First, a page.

3 min read
Posted on 05.31.11
  • 3 min read
  • Posted on 05.31.11

From the home office:

The St. Louis Police Officers Association (SLPOA) and the St. Louis Board of Police Commissioners announced jointly today that a formal signing ceremony for the police union's first collective bargaining agreement will be held at the SLPOA Hall on Tuesday, May 31st at 1:30 pm.

The Board of Police Commissioners approved the contract on May 10th and the SLPOA ratified the collective bargaining agreement on May 25th. The 3-year contract is the first of its kind for the SLPOA, which is an affiliate of the Fraternal Order of Police, the nation's largest police union.

In a vote that took place on Tuesday and Wednesday, SLPOA members as well as non-members who fall under the contract decisively ratified the agreement with 95% voting in favor of the contract. The SLPOA was formed in 1968 for the express purpose of negotiating a collective bargaining agreement for its members. Police officers in Missouri have been fighting for collective bargaining rights for over 50 years but they were prohibited from unionizing until the State Supreme Court reversed a long-standing ruling in 2007.

The bargaining agreement features binding arbitration and restoration of funding for the officers' previously frozen salary matrix. The agreement also codifies disciplinary procedures and grandfathers current officers on the City's residency requirement. Additionally, the agreement preserves current vacation, holiday and sick-leave benefits for officers. Although the agreement only applies to 1000 or so department officers below the rank of Sergeant, Mayor Francis Slay has made a public commitment to pursue a separate but similar agreement with the department's sergeants.

SLPOA President, Tom Walsh, described the attitude among the membership as celebratory. "This is a major milestone in our association's history."

SLPOA Business Manager, Jeff Roorda, echoed Walsh's sentiments. "This contract is a homerun for our members in a time when other public servants and their unions are under attack all across the nation. We are very appreciative that the Board of Police Commissioners and Mayor Slay had the foresight to see that this trend of attacking public employee unions is bad for the community. We've worked hard together with the mayor and the commissioners to forge an agreement that protects our members and makes their job of protecting the community easier."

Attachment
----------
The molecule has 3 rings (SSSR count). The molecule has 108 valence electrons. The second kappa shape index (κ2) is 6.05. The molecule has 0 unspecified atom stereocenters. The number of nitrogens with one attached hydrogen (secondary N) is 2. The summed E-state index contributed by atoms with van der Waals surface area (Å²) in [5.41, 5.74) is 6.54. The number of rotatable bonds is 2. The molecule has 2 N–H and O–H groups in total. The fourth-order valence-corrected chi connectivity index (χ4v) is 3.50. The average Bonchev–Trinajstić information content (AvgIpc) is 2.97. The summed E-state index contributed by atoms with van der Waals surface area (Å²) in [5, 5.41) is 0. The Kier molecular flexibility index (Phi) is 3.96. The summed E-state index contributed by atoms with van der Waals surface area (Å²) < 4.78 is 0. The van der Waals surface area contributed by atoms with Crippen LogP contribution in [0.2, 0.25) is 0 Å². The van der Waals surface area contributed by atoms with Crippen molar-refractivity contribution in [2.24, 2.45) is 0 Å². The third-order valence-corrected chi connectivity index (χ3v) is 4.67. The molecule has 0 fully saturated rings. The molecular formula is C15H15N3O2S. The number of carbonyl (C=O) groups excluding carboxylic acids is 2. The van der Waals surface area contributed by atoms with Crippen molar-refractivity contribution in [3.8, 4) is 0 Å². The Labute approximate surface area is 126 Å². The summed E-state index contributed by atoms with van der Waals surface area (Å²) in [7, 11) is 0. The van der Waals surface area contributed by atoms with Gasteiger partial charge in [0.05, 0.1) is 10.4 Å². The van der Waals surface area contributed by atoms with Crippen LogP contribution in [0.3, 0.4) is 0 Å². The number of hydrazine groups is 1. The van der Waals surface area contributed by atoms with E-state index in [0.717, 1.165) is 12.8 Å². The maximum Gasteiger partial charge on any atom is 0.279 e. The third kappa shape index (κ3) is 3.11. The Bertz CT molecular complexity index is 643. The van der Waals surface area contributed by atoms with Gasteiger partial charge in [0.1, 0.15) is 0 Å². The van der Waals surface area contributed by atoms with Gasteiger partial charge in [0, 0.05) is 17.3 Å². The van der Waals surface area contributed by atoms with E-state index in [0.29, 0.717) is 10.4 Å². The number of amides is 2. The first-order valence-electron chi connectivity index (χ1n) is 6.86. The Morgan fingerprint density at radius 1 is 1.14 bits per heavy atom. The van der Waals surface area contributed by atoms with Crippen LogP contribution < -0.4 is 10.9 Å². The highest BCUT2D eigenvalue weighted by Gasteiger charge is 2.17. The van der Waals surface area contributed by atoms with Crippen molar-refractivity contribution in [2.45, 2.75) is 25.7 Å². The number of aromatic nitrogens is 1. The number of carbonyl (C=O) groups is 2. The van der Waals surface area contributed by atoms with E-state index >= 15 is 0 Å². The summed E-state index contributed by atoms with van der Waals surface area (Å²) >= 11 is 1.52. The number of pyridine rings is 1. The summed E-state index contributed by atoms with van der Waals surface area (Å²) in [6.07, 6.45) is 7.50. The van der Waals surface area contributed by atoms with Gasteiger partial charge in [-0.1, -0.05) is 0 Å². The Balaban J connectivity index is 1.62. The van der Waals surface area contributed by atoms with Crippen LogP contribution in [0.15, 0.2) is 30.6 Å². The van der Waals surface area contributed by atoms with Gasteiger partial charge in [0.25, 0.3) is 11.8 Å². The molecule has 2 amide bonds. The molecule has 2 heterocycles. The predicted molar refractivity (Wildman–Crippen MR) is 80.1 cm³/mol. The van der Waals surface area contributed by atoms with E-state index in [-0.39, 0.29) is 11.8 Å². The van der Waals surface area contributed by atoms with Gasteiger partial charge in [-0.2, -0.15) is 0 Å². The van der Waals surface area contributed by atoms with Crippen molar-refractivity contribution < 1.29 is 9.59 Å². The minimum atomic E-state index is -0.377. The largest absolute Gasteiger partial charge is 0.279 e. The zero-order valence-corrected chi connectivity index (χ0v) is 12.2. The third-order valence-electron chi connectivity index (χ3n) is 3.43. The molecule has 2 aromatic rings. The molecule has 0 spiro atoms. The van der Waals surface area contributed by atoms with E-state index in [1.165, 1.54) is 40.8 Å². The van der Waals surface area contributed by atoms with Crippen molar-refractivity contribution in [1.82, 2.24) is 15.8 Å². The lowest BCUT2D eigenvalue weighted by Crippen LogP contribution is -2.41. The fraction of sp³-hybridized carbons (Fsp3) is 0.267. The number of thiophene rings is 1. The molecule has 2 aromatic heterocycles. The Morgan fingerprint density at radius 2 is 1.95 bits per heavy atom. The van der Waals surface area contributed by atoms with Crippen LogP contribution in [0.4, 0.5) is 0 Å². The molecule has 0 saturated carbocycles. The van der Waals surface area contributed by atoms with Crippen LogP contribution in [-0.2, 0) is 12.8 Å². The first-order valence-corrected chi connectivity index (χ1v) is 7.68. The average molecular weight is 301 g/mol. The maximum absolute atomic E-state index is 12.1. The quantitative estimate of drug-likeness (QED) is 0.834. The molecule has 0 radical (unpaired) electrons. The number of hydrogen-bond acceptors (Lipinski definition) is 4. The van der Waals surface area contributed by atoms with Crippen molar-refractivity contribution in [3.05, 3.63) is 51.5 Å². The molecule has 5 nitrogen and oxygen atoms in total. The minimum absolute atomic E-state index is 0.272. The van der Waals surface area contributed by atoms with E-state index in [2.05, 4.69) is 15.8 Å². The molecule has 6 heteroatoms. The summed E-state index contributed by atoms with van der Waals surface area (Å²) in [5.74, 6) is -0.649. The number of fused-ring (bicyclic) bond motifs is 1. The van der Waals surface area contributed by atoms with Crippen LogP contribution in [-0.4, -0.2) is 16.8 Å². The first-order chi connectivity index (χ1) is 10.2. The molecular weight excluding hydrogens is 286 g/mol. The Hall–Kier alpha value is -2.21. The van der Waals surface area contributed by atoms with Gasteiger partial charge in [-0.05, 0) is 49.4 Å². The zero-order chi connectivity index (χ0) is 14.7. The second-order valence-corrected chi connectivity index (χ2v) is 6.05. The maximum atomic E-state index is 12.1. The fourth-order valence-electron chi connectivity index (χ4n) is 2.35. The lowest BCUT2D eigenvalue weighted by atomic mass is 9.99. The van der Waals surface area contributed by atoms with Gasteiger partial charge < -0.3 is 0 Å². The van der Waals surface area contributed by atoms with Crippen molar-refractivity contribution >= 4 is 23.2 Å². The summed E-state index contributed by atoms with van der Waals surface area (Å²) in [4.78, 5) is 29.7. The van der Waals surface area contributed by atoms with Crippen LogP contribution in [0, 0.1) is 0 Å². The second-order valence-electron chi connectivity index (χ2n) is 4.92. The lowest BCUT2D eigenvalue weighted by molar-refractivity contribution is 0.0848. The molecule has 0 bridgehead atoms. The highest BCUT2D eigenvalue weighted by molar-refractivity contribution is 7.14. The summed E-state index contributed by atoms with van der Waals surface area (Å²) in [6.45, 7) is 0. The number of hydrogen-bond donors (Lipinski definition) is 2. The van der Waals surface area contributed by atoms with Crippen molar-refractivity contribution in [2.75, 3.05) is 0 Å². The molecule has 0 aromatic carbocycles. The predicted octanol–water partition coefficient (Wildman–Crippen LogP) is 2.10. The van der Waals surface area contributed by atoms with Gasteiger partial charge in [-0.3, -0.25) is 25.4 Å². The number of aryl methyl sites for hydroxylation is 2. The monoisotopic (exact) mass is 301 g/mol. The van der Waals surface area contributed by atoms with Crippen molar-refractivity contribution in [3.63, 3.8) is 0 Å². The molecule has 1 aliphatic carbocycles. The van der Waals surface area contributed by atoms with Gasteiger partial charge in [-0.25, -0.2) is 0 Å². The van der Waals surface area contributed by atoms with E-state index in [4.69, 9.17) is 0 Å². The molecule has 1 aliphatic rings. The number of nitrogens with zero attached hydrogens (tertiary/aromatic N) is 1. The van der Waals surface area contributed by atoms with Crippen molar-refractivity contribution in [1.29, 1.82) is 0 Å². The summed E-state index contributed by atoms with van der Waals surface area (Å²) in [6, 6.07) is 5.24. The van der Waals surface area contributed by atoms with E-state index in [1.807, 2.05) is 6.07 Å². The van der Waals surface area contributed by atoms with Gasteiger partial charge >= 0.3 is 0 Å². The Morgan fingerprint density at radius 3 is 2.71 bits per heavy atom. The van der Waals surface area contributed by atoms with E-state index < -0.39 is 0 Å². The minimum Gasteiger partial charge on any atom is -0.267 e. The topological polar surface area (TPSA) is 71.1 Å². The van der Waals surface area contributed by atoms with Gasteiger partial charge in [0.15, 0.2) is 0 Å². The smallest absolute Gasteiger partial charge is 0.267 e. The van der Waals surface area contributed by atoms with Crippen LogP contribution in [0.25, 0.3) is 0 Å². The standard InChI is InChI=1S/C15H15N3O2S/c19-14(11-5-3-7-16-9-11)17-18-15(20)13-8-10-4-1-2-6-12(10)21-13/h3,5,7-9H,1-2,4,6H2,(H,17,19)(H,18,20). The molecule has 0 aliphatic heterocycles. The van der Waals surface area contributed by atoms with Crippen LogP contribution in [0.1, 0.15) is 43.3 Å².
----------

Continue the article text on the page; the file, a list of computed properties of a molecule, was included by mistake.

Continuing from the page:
Board President Richard Gray said of the agreement, "The St. Louis Board of Police Commissioners would like to congratulate the St. Louis Police Officers Association on the successful ratification of their collective bargaining agreement. This is an important day for all of those who have tirelessly worked for this ratification. The Board would like to thank all of those involved for their hard work, dedication and teamwork. This is a good day for everyone affected by this agreement."

Mayor Francis Slay, an ex officio member of the Board of Police Commissioners added, "This agreement marks the beginning of a new day in the police department. It is an important step to local control. It will also create a new partnership between the department and our officers. It is my hope that the more our officers are involved in the department's operations, the more effective they will be. I certainly hope it will result in better law enforcement and a safer city."

The SLPOA and the Mayor's office reached a compromise on city control of the police department late in the legislative session that hinged on the advancement of a collective bargaining agreement. The compromise legislation stalled in the waning days of the legislative session do to a Senate deadlock over unrelated legislation. Both the SLPOA and the Mayor's Office have asked the Governor to consider including the compromise legislation in a special session of the General Assembly if the Governor calls lawmakers back to Jefferson City.